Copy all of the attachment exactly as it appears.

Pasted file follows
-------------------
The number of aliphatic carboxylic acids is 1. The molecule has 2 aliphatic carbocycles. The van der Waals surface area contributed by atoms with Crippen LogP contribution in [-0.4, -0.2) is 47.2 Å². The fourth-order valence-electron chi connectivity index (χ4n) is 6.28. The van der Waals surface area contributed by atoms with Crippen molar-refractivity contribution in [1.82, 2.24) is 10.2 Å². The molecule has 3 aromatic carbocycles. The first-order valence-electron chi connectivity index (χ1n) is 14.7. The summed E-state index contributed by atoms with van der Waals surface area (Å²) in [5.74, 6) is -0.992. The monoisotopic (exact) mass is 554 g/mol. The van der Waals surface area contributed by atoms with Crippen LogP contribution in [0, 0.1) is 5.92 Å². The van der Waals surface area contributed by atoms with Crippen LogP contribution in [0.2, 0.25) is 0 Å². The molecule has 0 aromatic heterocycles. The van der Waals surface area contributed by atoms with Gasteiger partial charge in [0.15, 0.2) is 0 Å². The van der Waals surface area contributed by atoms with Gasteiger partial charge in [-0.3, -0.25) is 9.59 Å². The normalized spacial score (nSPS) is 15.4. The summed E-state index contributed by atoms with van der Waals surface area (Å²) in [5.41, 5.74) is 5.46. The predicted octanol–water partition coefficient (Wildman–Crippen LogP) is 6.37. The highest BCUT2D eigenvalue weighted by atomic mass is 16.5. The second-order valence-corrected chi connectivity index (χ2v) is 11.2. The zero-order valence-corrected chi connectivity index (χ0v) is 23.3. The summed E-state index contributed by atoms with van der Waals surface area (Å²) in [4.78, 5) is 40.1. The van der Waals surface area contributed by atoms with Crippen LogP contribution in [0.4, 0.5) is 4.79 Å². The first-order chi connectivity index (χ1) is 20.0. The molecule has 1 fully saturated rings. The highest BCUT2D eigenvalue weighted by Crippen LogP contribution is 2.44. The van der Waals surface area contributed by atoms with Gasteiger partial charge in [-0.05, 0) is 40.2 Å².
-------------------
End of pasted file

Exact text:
The number of aliphatic carboxylic acids is 1. The molecule has 2 aliphatic carbocycles. The van der Waals surface area contributed by atoms with Crippen LogP contribution in [-0.4, -0.2) is 47.2 Å². The fourth-order valence-electron chi connectivity index (χ4n) is 6.28. The van der Waals surface area contributed by atoms with Crippen molar-refractivity contribution in [1.82, 2.24) is 10.2 Å². The molecule has 3 aromatic carbocycles. The first-order valence-electron chi connectivity index (χ1n) is 14.7. The summed E-state index contributed by atoms with van der Waals surface area (Å²) in [5.74, 6) is -0.992. The monoisotopic (exact) mass is 554 g/mol. The van der Waals surface area contributed by atoms with Crippen LogP contribution in [0, 0.1) is 5.92 Å². The van der Waals surface area contributed by atoms with Crippen LogP contribution in [0.2, 0.25) is 0 Å². The molecule has 0 aromatic heterocycles. The van der Waals surface area contributed by atoms with Gasteiger partial charge in [0.15, 0.2) is 0 Å². The van der Waals surface area contributed by atoms with Gasteiger partial charge in [-0.3, -0.25) is 9.59 Å². The normalized spacial score (nSPS) is 15.4. The summed E-state index contributed by atoms with van der Waals surface area (Å²) in [5.41, 5.74) is 5.46. The predicted octanol–water partition coefficient (Wildman–Crippen LogP) is 6.37. The highest BCUT2D eigenvalue weighted by atomic mass is 16.5. The second-order valence-corrected chi connectivity index (χ2v) is 11.2. The zero-order valence-corrected chi connectivity index (χ0v) is 23.3. The summed E-state index contributed by atoms with van der Waals surface area (Å²) in [4.78, 5) is 40.1. The van der Waals surface area contributed by atoms with Crippen LogP contribution in [0.4, 0.5) is 4.79 Å². The first-order chi connectivity index (χ1) is 20.0. The molecule has 1 fully saturated rings. The highest BCUT2D eigenvalue weighted by Crippen LogP contribution is 2.44. The van der Waals surface area contributed by atoms with Gasteiger partial charge in [-0.05, 0) is 40.2 Å².